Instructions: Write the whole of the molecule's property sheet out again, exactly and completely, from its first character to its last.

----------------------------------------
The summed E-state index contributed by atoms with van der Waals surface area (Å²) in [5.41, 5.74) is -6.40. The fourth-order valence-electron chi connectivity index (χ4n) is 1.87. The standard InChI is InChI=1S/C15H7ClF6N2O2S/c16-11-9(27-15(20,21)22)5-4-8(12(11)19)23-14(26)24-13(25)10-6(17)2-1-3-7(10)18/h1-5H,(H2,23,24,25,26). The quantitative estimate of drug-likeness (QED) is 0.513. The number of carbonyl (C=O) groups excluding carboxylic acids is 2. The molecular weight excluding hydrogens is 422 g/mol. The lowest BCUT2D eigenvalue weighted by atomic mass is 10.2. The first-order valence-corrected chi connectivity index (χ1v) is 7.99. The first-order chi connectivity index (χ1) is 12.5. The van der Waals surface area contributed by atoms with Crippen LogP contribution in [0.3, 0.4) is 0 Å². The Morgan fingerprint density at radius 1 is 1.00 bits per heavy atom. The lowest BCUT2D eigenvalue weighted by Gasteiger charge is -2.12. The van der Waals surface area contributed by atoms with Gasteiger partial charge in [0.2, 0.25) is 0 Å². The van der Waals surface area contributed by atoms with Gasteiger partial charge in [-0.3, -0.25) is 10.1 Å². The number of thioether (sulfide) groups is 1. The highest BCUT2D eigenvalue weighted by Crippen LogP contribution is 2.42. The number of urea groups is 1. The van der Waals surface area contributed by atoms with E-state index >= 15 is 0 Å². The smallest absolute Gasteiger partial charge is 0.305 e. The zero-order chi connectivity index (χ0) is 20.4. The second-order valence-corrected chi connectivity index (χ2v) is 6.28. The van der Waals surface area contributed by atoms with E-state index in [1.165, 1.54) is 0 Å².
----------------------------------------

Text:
The summed E-state index contributed by atoms with van der Waals surface area (Å²) in [5.41, 5.74) is -6.40. The fourth-order valence-electron chi connectivity index (χ4n) is 1.87. The standard InChI is InChI=1S/C15H7ClF6N2O2S/c16-11-9(27-15(20,21)22)5-4-8(12(11)19)23-14(26)24-13(25)10-6(17)2-1-3-7(10)18/h1-5H,(H2,23,24,25,26). The quantitative estimate of drug-likeness (QED) is 0.513. The number of carbonyl (C=O) groups excluding carboxylic acids is 2. The molecular weight excluding hydrogens is 422 g/mol. The lowest BCUT2D eigenvalue weighted by atomic mass is 10.2. The first-order valence-corrected chi connectivity index (χ1v) is 7.99. The first-order chi connectivity index (χ1) is 12.5. The van der Waals surface area contributed by atoms with Crippen LogP contribution in [0.3, 0.4) is 0 Å². The Morgan fingerprint density at radius 1 is 1.00 bits per heavy atom. The lowest BCUT2D eigenvalue weighted by Gasteiger charge is -2.12. The van der Waals surface area contributed by atoms with Gasteiger partial charge in [0.2, 0.25) is 0 Å². The van der Waals surface area contributed by atoms with Gasteiger partial charge in [-0.3, -0.25) is 10.1 Å². The number of thioether (sulfide) groups is 1. The highest BCUT2D eigenvalue weighted by Crippen LogP contribution is 2.42. The number of urea groups is 1. The van der Waals surface area contributed by atoms with E-state index >= 15 is 0 Å². The smallest absolute Gasteiger partial charge is 0.305 e. The zero-order chi connectivity index (χ0) is 20.4. The second-order valence-corrected chi connectivity index (χ2v) is 6.28. The van der Waals surface area contributed by atoms with E-state index in [1.165, 1.54) is 0 Å².